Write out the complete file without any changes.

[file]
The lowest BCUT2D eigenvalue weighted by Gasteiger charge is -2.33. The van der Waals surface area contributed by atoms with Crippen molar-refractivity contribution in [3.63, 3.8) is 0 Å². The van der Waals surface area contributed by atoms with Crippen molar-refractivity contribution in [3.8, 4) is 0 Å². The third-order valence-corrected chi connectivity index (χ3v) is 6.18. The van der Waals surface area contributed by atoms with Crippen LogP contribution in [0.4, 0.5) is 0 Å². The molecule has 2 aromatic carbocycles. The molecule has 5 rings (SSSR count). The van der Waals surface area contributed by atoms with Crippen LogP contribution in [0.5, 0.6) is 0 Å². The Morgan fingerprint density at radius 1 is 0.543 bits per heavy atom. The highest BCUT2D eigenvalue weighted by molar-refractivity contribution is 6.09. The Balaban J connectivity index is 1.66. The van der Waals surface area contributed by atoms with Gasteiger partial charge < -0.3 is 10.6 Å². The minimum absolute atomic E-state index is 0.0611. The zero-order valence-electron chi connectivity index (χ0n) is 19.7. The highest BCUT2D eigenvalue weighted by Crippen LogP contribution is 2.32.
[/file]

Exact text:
The lowest BCUT2D eigenvalue weighted by Gasteiger charge is -2.33. The van der Waals surface area contributed by atoms with Crippen molar-refractivity contribution in [3.63, 3.8) is 0 Å². The van der Waals surface area contributed by atoms with Crippen molar-refractivity contribution in [3.8, 4) is 0 Å². The third-order valence-corrected chi connectivity index (χ3v) is 6.18. The van der Waals surface area contributed by atoms with Crippen LogP contribution in [0.4, 0.5) is 0 Å². The molecule has 2 aromatic carbocycles. The molecule has 5 rings (SSSR count). The van der Waals surface area contributed by atoms with Crippen LogP contribution in [0.5, 0.6) is 0 Å². The Morgan fingerprint density at radius 1 is 0.543 bits per heavy atom. The highest BCUT2D eigenvalue weighted by molar-refractivity contribution is 6.09. The Balaban J connectivity index is 1.66. The van der Waals surface area contributed by atoms with Gasteiger partial charge < -0.3 is 10.6 Å². The minimum absolute atomic E-state index is 0.0611. The zero-order valence-electron chi connectivity index (χ0n) is 19.7. The highest BCUT2D eigenvalue weighted by Crippen LogP contribution is 2.32.